Album Reviews, Dance / Electro — February 25, 2013 at 11:45 am

REVIEW: Octover – Octover


Artist Name: Octover
Title Name: Octover
Label: Syndicate
Reviewed by: Rory O’Maley

Octover, the alternative electronic duo of Vanessa Fernandez and Jason Tan, have quickly become a fixture of Singapore’s music scene. With years of creative experience between them, the duo’s Octover project aims to expand on styles overlooked by mainstream culture, a chord they hit well in their debut self-titled release.

From the get go the album avoids a continuous direction. The album starts with lead single “Satisfy”, a down tempo, sensual number that seamlessly blends pop, soul and experimental electro. Genre crossovers and collaborations are a big warning sign for me, but “Satisfy” comes off beautifully. What could potentially be a train wreck attempt never even nears the edge as Vanessa’s immaculate delivery and Jason’s considered production steer the tune through potential issues with ease. Even with the big risks involved the theme continues across the album.

Whether it’s the mechanical “I.A.M”, ambient ballad “Empty” or incredible beat and vocal reproduction of Kate Bush’s “This Woman’s Work”, snatches back fantastic tracks from possible disaster. Vanessa’s performance and versatility across the album is spectacular, switching between personas that are barely recognisable as the same artist. Tan’s production shows incredible restraint and beat making finesse as he creates an incredible depth of sound without the excessive, unnecessary layering that frequents the modern “future” scene.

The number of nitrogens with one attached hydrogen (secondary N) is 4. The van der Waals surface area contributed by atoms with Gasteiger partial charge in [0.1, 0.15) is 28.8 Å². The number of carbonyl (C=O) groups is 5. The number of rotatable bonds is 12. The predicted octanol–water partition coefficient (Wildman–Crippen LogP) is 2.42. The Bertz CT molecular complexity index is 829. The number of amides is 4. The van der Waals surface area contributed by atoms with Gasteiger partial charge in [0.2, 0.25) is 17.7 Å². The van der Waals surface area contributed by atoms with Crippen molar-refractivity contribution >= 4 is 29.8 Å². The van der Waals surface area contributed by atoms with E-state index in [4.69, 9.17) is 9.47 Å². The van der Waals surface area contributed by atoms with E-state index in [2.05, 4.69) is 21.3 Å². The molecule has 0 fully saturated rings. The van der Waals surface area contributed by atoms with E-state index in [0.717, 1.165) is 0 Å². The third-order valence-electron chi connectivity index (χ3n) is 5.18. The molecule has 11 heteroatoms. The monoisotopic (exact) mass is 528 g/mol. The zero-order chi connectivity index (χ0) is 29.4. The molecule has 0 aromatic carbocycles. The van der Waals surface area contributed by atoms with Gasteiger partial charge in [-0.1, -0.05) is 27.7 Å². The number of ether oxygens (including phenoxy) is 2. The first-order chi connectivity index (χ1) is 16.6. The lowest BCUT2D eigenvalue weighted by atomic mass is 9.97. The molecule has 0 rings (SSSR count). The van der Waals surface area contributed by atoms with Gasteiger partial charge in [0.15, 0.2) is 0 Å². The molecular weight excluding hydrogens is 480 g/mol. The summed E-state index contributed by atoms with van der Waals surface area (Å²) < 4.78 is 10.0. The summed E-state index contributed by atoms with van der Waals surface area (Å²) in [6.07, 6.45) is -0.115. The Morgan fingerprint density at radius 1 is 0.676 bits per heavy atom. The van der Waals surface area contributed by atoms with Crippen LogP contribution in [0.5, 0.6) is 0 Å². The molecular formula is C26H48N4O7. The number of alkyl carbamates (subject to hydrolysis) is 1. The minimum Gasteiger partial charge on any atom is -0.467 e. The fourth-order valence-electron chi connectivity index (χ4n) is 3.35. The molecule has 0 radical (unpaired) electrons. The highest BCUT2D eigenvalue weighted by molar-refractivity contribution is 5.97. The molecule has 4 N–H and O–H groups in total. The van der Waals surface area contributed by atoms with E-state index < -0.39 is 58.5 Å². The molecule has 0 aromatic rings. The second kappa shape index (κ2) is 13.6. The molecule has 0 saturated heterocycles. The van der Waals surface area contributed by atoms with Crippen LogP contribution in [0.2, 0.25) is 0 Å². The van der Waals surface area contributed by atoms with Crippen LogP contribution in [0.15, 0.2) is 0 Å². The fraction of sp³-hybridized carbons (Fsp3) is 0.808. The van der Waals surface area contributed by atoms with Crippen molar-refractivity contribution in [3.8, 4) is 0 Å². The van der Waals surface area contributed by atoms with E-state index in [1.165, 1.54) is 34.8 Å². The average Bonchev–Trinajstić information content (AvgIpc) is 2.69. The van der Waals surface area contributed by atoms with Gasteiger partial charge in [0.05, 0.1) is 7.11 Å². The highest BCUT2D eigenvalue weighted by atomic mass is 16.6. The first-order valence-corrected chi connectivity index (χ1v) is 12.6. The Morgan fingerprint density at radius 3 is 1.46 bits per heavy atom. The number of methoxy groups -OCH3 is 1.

For me it’s “Time” stands out as the the album’s strongest work. Centering around a future jazz style, the nine minute track slowly evolves and refrains, shifting in and out of calm soundscapes and frantic movement. Starting slow with chords, smooth bass and Vanessa’s smoky highs, “Time” builds in to a husky, fast paced jazz number smoothly and naturally, never rushing but keeping your full interest. The fast pace peaks with a perfect walking bassline before dropping the listener back into the comforting space of the tracks build. It’s a beautifully constructed track and carried off beautifully by the pair and some great sessionals.

It’s a fantastic album that certainly achieves the pair’s aim of originality with accessibility. Aside from a brief moment of let down during “Trois” which reminded me a little to much of Lady Marmalade in content and style, the album is beautifully crafted. Finally, after the LP’s majority, “Hurt” delivers some continuity bringing together many of the previous songs elements into a soulful, beat-y and almost industrial finale that closes the LP perfectly. The album is a great exploration of styles from two talented artists.

For a debut, Octover covers an amazing amount of ground in its 7 tracks and is definitely worth a listen. The album is out now under the Syndicate umbrella and available to stream or buy through Bandcamp and Deezer.